- We got to take a prototype of Porsche's new Macan EV on an unofficial range test in Southern California.
- The performance-oriented model we drove covered an impressive 298 miles, with 7 miles of range remaining.
- The production Macan EV will debut in the not-too-distant future.
We Took a 2024 Porsche Macan EV Prototype on an Unofficial Range Test
We hop behind the wheel of Porsche's electric Macan to see how far it'll go on a single charge
The arrival of the Porsche Macan EV is imminent. And as a follow-up to a ride-along in Porsche's new electric SUV in Germany, I got an early chance to get behind the wheel and drive a prototype during a highway range test in Southern California. With a couple of Porsche employees along for the ride, I was eager to find out just how far this compact performance SUV could travel on a full charge.
Am I Ready for an EV?
When I asked Porsche's representatives how far they thought we might go, they weren't sure. "This isn't something we've really done before," one said. On top of that, the Macan EV was still undergoing EPA certification, so no official range estimates were available. We planned to cover a route of 280 miles; hopefully it wouldn't be a problem.
It's important to note that while I say "Macan EV" for clarity, Porsche plans to simply call this SUV "Macan" when it debuts, and it'll be sold alongside the gas-powered variants. As of this writing, I'm not allowed to tell you what the Macan's trim levels will be called, nor can I comment on a few other things, like how it drives, how the interior feels, or a complete breakdown of features. Them's the breaks.
What I drove
Porsche brought two prototypes on this drive. One was a base model, and the one that I drove was the top trim level, aka the performance model (you can probably guess what it'll be called). Both vehicles had dual-motor all-wheel-drive setups but a significant difference in power — we assume. As of now, Porsche will only confirm that the more powerful variant I drove was churning out over 600 horsepower.
The Macan EV has a 100-kWh battery pack as a part of the new PPE (Premium Platform Electric) architecture that Porsche will share with Audi (hello, Q6 e-tron). That's larger than the Taycan's biggest battery (93 kWh), and because it has greater energy density, the new pack is lighter as well. This platform will be able to handle charging speeds of up to 270 kW and will allow for upgrades to the Macan's cabin technology and design.
The unofficial range test
The plan for the day was to leave the hotel, hop straight on the freeway, and drive east on the highway at exactly 70 mph for as long as possible while keeping a close eye on the range calculator and the battery's state of charge. Then I'd turn around and head back to base, with the goal of making it back with close to 0 miles remaining but not so close that I'd risk running the battery dry.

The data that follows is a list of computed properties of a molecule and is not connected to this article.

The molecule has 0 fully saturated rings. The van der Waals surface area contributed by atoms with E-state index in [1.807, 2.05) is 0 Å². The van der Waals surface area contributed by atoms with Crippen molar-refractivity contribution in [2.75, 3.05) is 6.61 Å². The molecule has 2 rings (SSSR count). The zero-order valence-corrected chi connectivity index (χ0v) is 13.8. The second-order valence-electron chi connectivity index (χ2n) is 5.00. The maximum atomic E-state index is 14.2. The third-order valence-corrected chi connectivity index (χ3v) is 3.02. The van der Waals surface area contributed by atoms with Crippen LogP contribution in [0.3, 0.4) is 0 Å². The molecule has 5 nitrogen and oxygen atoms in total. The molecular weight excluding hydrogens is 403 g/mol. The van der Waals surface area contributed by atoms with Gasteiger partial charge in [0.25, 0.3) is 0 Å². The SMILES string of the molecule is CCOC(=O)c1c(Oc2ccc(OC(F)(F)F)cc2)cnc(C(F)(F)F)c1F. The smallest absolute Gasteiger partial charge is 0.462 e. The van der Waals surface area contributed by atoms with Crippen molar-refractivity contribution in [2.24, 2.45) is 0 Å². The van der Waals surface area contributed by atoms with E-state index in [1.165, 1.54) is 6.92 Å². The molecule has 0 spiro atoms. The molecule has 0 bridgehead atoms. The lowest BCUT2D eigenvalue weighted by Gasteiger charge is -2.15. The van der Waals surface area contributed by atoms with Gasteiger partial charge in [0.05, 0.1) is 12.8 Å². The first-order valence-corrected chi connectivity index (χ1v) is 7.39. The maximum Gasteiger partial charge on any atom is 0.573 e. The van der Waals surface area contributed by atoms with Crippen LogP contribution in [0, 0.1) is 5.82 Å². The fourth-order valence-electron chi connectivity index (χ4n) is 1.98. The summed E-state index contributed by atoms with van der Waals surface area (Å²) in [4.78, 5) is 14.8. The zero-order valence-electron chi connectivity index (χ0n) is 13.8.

That's very different than the Edmunds EV Range Test, where we use a precise mix of city and highway driving to provide a more realistic real-world figure. We also use a highly accurate third-party GPS to calculate our distance and average speed down to the tenth of a mile per hour, and aim for an average speed of 40 mph. We also have specific instructions for the climate control, drive modes and regenerative braking settings to control as many variables as possible.
The Macan was set in its most efficient drive mode (Normal) and its lowest suspension setting to make it more aerodynamic. I tried to use the climate control's Eco mode but was unable to because, with three adults in the vehicle, it got unbearably hot rather quickly.
I thought the 280-mile route might be a bit ambitious, even considering the Macan's larger battery. Highway miles are generally less efficient than any city driving, and the Macan EV has just a single-speed transmission rather than the two-speed setup that makes the Taycan efficient higher speeds.
On top of that, based on what Edmunds has seen with performance variants of other electric SUVs like the Kia EV6 GT, going for more powerful motors can have a detrimental effect on range. For example, on the Edmunds EV Range Test, the all-wheel-drive EV6 GT only covered 238 miles versus 283 miles for the less powerful AWD EV6 GT-Line.
Around the 125-mile mark, my pessimism began to erode. Porsche ended up extending the drive route because the Macan was doing so well. Traffic was also agreeable, and I was able to maintain a 70-mph pace for long uninterrupted stretches until I hit a small bout of bumper-to-bumper traffic at the very end of the trip.
I arrived back at the hotel with 7 miles of indicated range, having covered 298 miles, according to the Macan's trip computer. That equaled out to a total range of 305 miles, made more impressive by the fact that my average speed for the whole trip was just north of 60 mph. A Porsche engineer who rode along with me seemed quite pleased, as he took pictures of the instruments to document the results and said that the folks back in Germany would be very happy indeed.
How'd the base Macan do? It went even farther, covering 325 miles at a similar average speed. Official EPA estimates are still forthcoming, but I have a feeling that they're going to impress.
The Macan's estimated range is certainly impressive, and we can't wait to tell you more about this fully electric performance SUV later this year.